To a Muslim man in Kota Bahru, Malaysia or an old woman selling fruit at a Thai Wat, this is about what it looks like when foreigners, the guy perhaps with his shirt off, the girl in short shorts and spaghetti straps, come through and tromp through their religious sites like they're a 7-11. Usually I keep quiet about what I think of people's travel style, but these types of travelers seem to be taking over the region more and more - in turn the locals start to dislike tourists and see them only as a depressing means by which to earn a buck.

During my last trip to Thailand I saw countless topless sunbathers on Muslim beaches, bra-less women wearing see-through tops while walking around conservative market towns and shirtless men walking around town. The most depressing moment was at Wat Tham Seua near Krabi Town where nearly every tourist I saw (and there were around 35 to 50 of them) was wearing shorts, tank tops or no shirt at all. Signs had been posted asking visitors to dress conservatively but no one seemed to notice - and of course a monk isn't going to come up to some couple dressed for the beach and give them a piece of his mind. Over and over again I wonder, what are these people thinking? Why do they travel so far only to disrespect the people in the country they're visiting? If they came to party why couldn't they just stay in Patong? And I'm not whining or yelling these questions, I really want to know. I'm stumped.

If you're reading this you're probably the type of person who would think to cover up before entering a foreign place of worship - or at least I hope you are. So thanks for listening to this rant. And if you have any ideas of how to ease this ballooning problem, please leave your comments. Also please share any thoughts you might have. I've heard people argue that they think they should be able to wear whatever they want wherever they want - you know freedom and all. But I'm a staunch believer of travelling light in all sense of the word including my impact on a culture.

PS: My paparazzi photo skills aren't tops but these are all photos from my last trip to Thailand.

Monday, May 2, 2011

Actually, I won't try the live octopus: a lesson in Korean cuisine

Every traveler has that one end-all-be-all thing that tops the list of the most horrible foreign delicacy they can imagine eating. Giant cockroaches were my topper until last March when I went to South Korea and discovered a dish far more distressing.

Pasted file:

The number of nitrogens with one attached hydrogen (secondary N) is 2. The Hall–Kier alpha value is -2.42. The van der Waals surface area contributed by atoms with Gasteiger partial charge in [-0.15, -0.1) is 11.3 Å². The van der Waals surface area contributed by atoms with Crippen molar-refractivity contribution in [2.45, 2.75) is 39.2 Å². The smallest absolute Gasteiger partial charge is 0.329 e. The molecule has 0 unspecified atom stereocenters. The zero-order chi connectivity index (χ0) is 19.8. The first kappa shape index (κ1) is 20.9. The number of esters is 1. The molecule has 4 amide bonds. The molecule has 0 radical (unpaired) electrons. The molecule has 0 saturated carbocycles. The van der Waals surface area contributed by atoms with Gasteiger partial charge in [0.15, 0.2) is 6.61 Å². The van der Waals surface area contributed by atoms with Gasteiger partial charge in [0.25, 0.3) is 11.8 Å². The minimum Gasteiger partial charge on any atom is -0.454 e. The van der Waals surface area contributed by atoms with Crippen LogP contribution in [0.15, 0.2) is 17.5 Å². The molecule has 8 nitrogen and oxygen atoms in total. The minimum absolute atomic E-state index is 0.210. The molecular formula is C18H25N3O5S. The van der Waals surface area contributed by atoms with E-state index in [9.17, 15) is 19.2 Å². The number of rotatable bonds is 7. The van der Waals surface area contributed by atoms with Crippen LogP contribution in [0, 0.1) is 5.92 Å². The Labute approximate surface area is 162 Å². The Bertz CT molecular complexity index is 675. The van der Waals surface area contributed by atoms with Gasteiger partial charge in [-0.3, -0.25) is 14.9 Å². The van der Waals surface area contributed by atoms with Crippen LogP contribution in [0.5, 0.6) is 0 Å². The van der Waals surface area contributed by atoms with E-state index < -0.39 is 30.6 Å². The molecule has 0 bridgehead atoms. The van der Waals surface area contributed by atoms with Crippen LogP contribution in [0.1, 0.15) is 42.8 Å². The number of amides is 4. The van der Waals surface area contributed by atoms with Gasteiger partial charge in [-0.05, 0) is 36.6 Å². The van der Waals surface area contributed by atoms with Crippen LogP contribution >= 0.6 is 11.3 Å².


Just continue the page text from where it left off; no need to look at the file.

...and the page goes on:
I was on my way to Thailand and took a three-day stopover in Seoul for fun. A friend put me in touch with Daniel Gray who runs a Seoul nighttime eating and drinking tour (that's so phenomenal it's worth several articles and blog posts, but I'll have to get to that another time) and I lucked out that he was available to take me out last minute. Now I'd heard about Koreans eating live octopus and had a (soon-to-be-proven-false) idea that the creatures were teeny, tiny squirmy things that you'd pop into your mouth like a wriggling grape or cheese puff. Thinking this was my chance to try something really weird and possibly tasty, I asked Dan if we could go to a place that served the live critters.

"Well it's funny you asked," he said. "Because I just took some people to eat some this morning. Let me show you the video."

I don't have Dan's video, but what he showed me on his phone looked a lot like this - but not sideways:

That might have been enough to talk me out of it but then Dan added the cinching detail: several people per year die from eating octopus this way. The tentacles, still moving whether dead or alive, search for escape - something to latch onto - and the nearest something in your mouth is your windpipe. Yup, they can strangle you from the inside. Now seriously, no sushi I can think of is worth risking my life for and a live octopus could only be slimy and chewy - let alone still moving. No my kids won't have to explain to their friends that their crazy mother got suffocated by eating a live octopus in Korea, no matter how much street cred that might garner.

"OK then," I said. "Lets go eat some barbeque."

And that is another story.